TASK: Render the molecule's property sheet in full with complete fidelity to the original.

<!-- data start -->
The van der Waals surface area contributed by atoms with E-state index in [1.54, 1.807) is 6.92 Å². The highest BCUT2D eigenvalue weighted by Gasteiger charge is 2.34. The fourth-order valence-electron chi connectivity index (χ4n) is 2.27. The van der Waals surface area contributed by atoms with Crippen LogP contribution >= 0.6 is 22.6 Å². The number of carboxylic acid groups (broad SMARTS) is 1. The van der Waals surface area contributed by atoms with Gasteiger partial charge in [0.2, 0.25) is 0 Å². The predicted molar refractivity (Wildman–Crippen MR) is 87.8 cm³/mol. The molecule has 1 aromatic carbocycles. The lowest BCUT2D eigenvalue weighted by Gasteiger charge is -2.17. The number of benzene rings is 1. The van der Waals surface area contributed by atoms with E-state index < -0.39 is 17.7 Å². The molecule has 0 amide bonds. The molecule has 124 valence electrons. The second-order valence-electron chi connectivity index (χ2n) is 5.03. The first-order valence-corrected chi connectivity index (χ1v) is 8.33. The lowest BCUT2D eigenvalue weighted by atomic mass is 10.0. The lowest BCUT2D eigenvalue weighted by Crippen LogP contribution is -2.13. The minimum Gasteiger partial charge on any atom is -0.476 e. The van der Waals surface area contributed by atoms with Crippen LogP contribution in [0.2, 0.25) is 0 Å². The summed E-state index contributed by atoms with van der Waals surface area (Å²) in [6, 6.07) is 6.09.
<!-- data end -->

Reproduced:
The van der Waals surface area contributed by atoms with E-state index in [1.54, 1.807) is 6.92 Å². The highest BCUT2D eigenvalue weighted by Gasteiger charge is 2.34. The fourth-order valence-electron chi connectivity index (χ4n) is 2.27. The van der Waals surface area contributed by atoms with Crippen LogP contribution >= 0.6 is 22.6 Å². The number of carboxylic acid groups (broad SMARTS) is 1. The van der Waals surface area contributed by atoms with Gasteiger partial charge in [0.2, 0.25) is 0 Å². The predicted molar refractivity (Wildman–Crippen MR) is 87.8 cm³/mol. The molecule has 1 aromatic carbocycles. The lowest BCUT2D eigenvalue weighted by Gasteiger charge is -2.17. The number of benzene rings is 1. The van der Waals surface area contributed by atoms with E-state index < -0.39 is 17.7 Å². The molecule has 0 amide bonds. The molecule has 124 valence electrons. The second-order valence-electron chi connectivity index (χ2n) is 5.03. The first-order valence-corrected chi connectivity index (χ1v) is 8.33. The lowest BCUT2D eigenvalue weighted by atomic mass is 10.0. The lowest BCUT2D eigenvalue weighted by Crippen LogP contribution is -2.13. The minimum Gasteiger partial charge on any atom is -0.476 e. The van der Waals surface area contributed by atoms with Crippen LogP contribution in [0.2, 0.25) is 0 Å². The summed E-state index contributed by atoms with van der Waals surface area (Å²) in [6, 6.07) is 6.09.